- Chinese Medicine Men: Consumer Culture in China and Southeast Asia
While many authors have looked at consumer culture, Cochran deviates from the norm and examines the topic from a unique perspective. His study focuses on consumer culture in China and Southeast Asia, with specific reference to the pharmaceutical industry during the 1880s through the 1950s. In examining this particular industry in this particular era, Cochran challenges other scholars, such as Skinner, Hamashita, Eastman, Coble, and Bergere, and presents his unique vision of when, where, and how consumer culture started in Chinese history.
There are seven chapters included in this book, which can be grouped into three main categories. The first category includes only chapter 1, which serves as an introduction of the book with major highlights and main themes identified by Cochran. In particular, the four themes are (1) the frontiers of long-distance trade, (2) the evasion of political barriers, (3) the process of localization, and (4) the extent of homogenization. Cochran identifies these four themes from his research on five companies that are presented in the next five chapters. As a result, the next five chapters, from 2 to 6, form the second category. Each chapter in this category is an in-depth case study examining one specific pharmaceutical company. Chapter 2 introduces one of the oldest traditional Chinese drug stores, called Tongren Tang. Chapters 3 and 4 focus on two Chinese owners of Western-style drug stores: the Great China-France Drugstore (Zhongfa Da Yaofang) and Great Five Continents Drugstores (Wuzhou Da Yaofang). Then in chapters 5 and 6, another two Chinese owners of Western-style drugstores are examined: New Asia Pharmaceutical Company (Xinya Zhiyao Chang) and Aw Boon Haw's enterprise. All of these five case studies are presented in a chronological sequence. The third category includes the last chapter, chapter 7, which discusses the significant contributions brought by this book to the consumer culture in China and Southeast Asia from three different levels: (1) institutions from the top down, (2) consumers from the bottom up, and (3) brokers in between.
The first and most obvious contribution of this book is the in-depth examination of five major pharmaceutical companies/stores in recent Chinese history from the 1880s to the 1950s. Cochran provides ample historic and archival information including photos, maps, and statistical data to demonstrate where, when, who, how, and why each of the five companies started and developed. One strength of the book is Cochran's ability to set his case studies in a proper historical context. He carefully develops each case study in relationship to the greater historical threads. By putting each case study in its own specific historic moments, he clearly shows the connection between the cases and recent Chinese history. [End Page 401]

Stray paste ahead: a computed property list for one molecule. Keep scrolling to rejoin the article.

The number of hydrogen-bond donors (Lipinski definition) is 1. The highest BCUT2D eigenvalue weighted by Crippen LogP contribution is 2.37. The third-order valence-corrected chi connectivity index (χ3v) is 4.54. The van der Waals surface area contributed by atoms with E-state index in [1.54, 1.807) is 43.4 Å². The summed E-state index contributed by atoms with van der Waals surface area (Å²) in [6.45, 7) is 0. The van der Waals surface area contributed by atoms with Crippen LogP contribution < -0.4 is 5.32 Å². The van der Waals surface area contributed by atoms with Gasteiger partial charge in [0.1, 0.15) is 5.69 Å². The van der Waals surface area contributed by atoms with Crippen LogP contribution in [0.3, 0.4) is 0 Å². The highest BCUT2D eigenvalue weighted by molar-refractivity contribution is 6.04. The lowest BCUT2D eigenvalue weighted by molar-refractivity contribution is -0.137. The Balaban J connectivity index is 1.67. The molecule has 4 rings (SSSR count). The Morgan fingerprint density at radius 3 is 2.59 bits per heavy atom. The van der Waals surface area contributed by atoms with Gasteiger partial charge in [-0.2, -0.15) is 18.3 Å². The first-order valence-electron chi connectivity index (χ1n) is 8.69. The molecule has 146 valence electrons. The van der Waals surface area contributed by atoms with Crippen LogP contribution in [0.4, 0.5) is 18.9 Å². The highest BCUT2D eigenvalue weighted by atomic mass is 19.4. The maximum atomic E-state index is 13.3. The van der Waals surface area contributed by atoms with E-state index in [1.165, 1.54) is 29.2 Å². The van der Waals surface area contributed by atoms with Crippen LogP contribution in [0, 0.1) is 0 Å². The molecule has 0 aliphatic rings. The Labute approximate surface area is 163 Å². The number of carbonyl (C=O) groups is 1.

There is much research on recent Chinese history. However, most of such studies focus on the history itself. This book chooses one particular industry and explores Chinese history through the lens of this industry, which brings a unique perspective to historical literature. Generally, the pharmaceutical industry in recent Chinese history has been overlooked while other industries, such as textile and apparel industries, seem to dominate. The five in-depth case studies make a significant contribution to both consumer culture and the pharmaceutical industry.
Cochran does not limit his book to examining those pharmaceutical companies individually. He goes further to combine them together and takes a new angle to explore consumer culture in China through the historic connection across all five companies. By doing this, he has brought the second contribution to the consumer culture literature, that is, he has shown how each of the companies interacted and influenced one another over time.
Through the perspective offered by his unique approach, Cochran has made a series of interesting and unexpected findings. Generally, when consumer culture is discussed, both scholars and the public often tend to believe that Chinese consumer culture did not start until the 1980s after the open-door policy initiated in 1978. By...